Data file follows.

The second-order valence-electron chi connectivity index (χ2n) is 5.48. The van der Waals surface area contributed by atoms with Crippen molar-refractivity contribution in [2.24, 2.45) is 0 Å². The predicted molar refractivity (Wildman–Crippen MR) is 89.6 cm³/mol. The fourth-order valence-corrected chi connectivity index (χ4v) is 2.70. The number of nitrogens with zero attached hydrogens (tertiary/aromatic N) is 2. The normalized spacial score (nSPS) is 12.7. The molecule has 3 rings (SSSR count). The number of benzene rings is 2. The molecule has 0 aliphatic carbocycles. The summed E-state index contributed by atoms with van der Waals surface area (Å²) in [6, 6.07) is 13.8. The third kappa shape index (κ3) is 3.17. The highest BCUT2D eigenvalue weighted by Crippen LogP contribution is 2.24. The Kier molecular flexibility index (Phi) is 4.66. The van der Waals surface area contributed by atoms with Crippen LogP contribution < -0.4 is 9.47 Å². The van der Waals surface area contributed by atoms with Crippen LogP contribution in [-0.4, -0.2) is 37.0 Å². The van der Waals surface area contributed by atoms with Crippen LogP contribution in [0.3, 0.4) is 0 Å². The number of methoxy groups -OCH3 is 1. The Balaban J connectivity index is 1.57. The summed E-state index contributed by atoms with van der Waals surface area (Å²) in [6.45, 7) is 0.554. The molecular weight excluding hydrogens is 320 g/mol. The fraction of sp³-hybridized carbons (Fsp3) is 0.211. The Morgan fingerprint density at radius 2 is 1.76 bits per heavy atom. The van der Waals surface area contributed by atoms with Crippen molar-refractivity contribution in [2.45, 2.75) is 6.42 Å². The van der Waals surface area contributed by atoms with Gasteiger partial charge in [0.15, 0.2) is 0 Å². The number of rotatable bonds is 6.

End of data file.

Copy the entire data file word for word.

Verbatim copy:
The second-order valence-electron chi connectivity index (χ2n) is 5.48. The van der Waals surface area contributed by atoms with Crippen molar-refractivity contribution in [2.24, 2.45) is 0 Å². The predicted molar refractivity (Wildman–Crippen MR) is 89.6 cm³/mol. The fourth-order valence-corrected chi connectivity index (χ4v) is 2.70. The number of nitrogens with zero attached hydrogens (tertiary/aromatic N) is 2. The normalized spacial score (nSPS) is 12.7. The molecule has 3 rings (SSSR count). The number of benzene rings is 2. The molecule has 0 aliphatic carbocycles. The summed E-state index contributed by atoms with van der Waals surface area (Å²) in [6, 6.07) is 13.8. The third kappa shape index (κ3) is 3.17. The highest BCUT2D eigenvalue weighted by Crippen LogP contribution is 2.24. The Kier molecular flexibility index (Phi) is 4.66. The van der Waals surface area contributed by atoms with Crippen LogP contribution < -0.4 is 9.47 Å². The van der Waals surface area contributed by atoms with Crippen LogP contribution in [-0.4, -0.2) is 37.0 Å². The van der Waals surface area contributed by atoms with Crippen LogP contribution in [0.3, 0.4) is 0 Å². The number of methoxy groups -OCH3 is 1. The Balaban J connectivity index is 1.57. The summed E-state index contributed by atoms with van der Waals surface area (Å²) in [6.45, 7) is 0.554. The molecular weight excluding hydrogens is 320 g/mol. The fraction of sp³-hybridized carbons (Fsp3) is 0.211. The Morgan fingerprint density at radius 2 is 1.76 bits per heavy atom. The van der Waals surface area contributed by atoms with Crippen molar-refractivity contribution in [2.45, 2.75) is 6.42 Å². The van der Waals surface area contributed by atoms with Gasteiger partial charge in [0.15, 0.2) is 0 Å². The number of rotatable bonds is 6.